Hematuria is the presence of red blood cells in the urine. If there are enough red cells, the urine can become bright red, pink or cola colored. Often, however, the urine appears completely normal because there is not enough blood to cause a color change. In this case, the condition is called “microscopic” hematuria. Because hematuria is a symptom of another condition or disorder it’s important to determine the reason for the bleeding as treatment will depend on the underlying cause.
Symptoms of Hematuria
By itself, hematuria rarely causes symptoms. Hematuria may present as obvious bright red blood or the urine may be a reddish brown color due to the presence of red blood cells. Sometimes, the presence of blood in the urine is not visible and is only detected in the laboratory when urine is being tested for another reason. When blood is visible in the urine, the condition is referred to as macroscopic hematuria, while it is called microscopic hematuria if the blood is not visible.
What Causes Hematuria?
There are a number of different conditions that can cause hematuria, and each might have slightly different symptoms, which include blood in the urine (or no symptoms at all). Sometimes hematuria is minor enough where no treatment is necessary, but if it’s caused by a serious condition, it needs to be addressed. Reasons for blood present in urine include:
- Urinary tract infection (UTI)
- Kidney infection
- Enlarged prostate
- Strenuous exercise
- Kidney or bladder stones
- Bleeding disorders such as hemophilia
How Is Hematuria Diagnosed?
To diagnose hematuria, a doctor will take a detailed history of the patient’s symptoms to try and establish the cause of the bleeding. Sometimes, urine can turn reddish or brownish for reasons unrelated to the urinary tract. For example, as the use of certain medications such as rifampicin or nitrofurantoin can cause the discoloration of urine. Depending on the suspected cause of your hematuria, additional testing may include:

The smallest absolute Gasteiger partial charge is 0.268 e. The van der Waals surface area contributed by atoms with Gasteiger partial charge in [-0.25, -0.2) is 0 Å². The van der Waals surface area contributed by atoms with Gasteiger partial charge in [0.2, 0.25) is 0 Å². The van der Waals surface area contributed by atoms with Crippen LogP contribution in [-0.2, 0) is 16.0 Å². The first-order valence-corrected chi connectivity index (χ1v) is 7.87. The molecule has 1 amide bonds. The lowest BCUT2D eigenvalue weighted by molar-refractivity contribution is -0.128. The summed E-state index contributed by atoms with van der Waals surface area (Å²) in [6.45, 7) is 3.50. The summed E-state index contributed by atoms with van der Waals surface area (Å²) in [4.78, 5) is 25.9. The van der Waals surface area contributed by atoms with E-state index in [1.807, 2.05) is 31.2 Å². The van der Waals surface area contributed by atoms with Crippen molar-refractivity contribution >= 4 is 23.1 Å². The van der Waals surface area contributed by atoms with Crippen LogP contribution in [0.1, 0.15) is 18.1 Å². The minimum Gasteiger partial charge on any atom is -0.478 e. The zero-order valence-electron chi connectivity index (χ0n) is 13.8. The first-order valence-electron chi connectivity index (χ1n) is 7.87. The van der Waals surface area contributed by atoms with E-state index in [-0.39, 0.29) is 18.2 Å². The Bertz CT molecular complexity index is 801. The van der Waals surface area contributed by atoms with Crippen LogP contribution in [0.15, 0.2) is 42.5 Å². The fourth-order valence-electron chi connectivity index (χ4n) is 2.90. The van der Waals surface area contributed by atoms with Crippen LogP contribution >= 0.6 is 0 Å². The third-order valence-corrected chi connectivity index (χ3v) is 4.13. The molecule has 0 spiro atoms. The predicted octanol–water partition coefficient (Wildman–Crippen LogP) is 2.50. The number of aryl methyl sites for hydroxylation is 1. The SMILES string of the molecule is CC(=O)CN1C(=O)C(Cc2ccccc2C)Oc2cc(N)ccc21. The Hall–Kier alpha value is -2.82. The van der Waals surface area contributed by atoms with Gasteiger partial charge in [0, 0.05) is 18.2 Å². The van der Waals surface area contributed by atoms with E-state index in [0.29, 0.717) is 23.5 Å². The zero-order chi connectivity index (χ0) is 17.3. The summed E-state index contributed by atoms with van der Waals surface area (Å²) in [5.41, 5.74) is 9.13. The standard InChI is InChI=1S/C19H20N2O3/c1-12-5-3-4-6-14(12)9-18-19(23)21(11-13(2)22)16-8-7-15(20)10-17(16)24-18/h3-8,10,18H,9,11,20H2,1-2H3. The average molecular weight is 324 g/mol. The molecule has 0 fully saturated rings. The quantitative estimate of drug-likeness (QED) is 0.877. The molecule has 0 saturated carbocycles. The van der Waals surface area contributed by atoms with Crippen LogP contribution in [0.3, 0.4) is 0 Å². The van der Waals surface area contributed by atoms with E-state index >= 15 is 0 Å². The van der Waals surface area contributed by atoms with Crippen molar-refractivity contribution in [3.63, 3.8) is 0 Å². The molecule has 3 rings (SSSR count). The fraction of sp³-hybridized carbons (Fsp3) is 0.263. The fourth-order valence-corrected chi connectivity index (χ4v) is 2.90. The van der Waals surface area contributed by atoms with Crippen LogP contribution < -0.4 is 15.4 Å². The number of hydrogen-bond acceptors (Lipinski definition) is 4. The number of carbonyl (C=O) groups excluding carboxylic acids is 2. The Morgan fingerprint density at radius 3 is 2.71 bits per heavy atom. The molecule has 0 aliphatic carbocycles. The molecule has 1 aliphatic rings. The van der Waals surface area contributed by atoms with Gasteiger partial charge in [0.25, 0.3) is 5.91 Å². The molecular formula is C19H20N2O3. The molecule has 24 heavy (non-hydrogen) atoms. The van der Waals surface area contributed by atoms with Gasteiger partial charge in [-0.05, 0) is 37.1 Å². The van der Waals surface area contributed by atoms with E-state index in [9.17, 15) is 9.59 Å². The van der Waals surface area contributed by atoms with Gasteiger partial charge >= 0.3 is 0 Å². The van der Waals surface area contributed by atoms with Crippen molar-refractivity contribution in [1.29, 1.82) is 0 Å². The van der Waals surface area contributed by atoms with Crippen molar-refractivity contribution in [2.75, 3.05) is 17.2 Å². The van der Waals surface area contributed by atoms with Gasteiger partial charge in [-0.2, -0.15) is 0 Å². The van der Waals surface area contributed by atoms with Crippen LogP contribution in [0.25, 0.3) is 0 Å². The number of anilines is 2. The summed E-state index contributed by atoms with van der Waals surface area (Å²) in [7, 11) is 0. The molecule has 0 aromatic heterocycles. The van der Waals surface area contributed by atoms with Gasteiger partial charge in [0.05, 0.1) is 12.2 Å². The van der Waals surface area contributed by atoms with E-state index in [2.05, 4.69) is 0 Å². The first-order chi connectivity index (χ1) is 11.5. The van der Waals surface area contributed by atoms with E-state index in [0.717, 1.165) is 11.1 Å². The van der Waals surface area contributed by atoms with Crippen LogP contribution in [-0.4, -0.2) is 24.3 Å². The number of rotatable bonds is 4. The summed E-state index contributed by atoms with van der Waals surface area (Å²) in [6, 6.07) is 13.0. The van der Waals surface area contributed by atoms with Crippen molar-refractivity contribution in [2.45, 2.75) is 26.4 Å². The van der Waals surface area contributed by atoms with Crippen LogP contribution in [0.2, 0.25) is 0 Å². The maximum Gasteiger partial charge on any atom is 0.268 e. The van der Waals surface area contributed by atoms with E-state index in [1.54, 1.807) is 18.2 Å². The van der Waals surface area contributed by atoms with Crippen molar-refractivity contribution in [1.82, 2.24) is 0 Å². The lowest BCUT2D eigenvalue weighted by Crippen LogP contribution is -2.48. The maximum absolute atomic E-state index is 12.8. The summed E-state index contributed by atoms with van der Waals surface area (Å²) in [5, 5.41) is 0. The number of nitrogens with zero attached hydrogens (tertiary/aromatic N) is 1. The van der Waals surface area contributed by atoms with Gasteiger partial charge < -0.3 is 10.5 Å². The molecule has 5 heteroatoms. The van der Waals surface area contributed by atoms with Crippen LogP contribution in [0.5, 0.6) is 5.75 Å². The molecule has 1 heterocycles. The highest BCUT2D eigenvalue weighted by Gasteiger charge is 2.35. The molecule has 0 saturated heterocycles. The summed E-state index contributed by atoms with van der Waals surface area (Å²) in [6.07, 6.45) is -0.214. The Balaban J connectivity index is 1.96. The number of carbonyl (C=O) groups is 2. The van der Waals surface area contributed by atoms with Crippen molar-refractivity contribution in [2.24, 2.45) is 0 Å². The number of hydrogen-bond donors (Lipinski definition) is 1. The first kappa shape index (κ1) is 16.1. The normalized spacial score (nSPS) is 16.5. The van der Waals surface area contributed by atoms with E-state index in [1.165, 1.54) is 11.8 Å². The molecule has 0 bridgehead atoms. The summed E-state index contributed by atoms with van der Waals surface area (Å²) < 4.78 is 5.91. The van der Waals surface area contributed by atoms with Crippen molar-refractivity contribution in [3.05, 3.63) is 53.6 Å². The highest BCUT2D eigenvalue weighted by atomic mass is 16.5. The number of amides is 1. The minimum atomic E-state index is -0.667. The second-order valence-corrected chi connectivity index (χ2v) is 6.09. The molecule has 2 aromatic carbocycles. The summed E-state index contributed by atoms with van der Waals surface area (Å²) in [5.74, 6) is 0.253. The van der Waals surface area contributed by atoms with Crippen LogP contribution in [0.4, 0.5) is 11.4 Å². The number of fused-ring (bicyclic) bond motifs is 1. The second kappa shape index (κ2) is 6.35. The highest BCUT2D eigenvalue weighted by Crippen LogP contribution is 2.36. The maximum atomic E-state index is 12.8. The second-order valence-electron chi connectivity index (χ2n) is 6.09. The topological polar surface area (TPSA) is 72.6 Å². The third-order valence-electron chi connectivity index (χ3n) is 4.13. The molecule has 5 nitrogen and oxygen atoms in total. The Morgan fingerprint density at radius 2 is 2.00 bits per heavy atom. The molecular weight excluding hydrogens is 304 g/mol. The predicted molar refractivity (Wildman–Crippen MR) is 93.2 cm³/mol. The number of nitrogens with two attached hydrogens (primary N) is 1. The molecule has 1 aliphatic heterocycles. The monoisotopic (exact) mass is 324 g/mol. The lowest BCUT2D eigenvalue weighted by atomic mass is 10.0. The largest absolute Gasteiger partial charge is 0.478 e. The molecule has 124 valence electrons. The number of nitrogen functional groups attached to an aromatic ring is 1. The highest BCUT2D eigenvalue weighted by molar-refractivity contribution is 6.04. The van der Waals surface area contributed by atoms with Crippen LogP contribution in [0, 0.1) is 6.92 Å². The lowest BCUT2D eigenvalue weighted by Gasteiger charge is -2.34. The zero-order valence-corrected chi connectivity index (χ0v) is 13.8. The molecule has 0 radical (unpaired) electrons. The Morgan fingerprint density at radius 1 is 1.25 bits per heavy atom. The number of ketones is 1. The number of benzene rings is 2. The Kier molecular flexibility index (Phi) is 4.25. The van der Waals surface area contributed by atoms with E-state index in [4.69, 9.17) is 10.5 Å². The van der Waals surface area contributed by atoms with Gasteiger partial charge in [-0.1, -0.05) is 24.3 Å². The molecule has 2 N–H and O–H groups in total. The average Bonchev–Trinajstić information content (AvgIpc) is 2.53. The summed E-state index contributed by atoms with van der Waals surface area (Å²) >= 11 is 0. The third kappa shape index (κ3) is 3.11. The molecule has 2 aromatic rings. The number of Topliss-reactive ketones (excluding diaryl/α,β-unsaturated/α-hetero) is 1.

- Medical history: Taking a medical history may help your doctor to diagnose the cause of hematuria. He or she will ask the patient to provide a medical history, a review of symptoms, and a list of prescription and over-the-counter medications.
- Blood tests: can check for signs of urinary tract infection, kidney failure, anemia (which often accompanies kidney problems), bleeding disorders, or abnormally high levels of blood chemicals that can encourage the formation of kidney stones.
- Urine culture: In this test, a sample of urine is monitored to see if bacteria grow. This test is used to confirm a kidney or bladder infection.
- Imaging tests: Such as CT scan, MRI or ultrasound are used to look at the inner and outer parts of the kidney, ureters and bladder.
- Cystoscopy: In this test, the doctor inserts a flexible telescope into the urethra and passes it into the bladder to inspect the bladder lining for tumors or other problems. This test usually is done with local anesthesia and sedation.
How Is Hematuria Treated?
Hematuria has no specific treatment. Instead, your doctor will focus on treating the underlying condition. This might include, for instance, taking antibiotics to clear a urinary tract infection, trying a prescription medication to shrink an enlarged prostate, or shock wave therapy to break up bladder or kidney stones. If the underlying condition isn’t serious or potentially life threatening, no treatment will be required.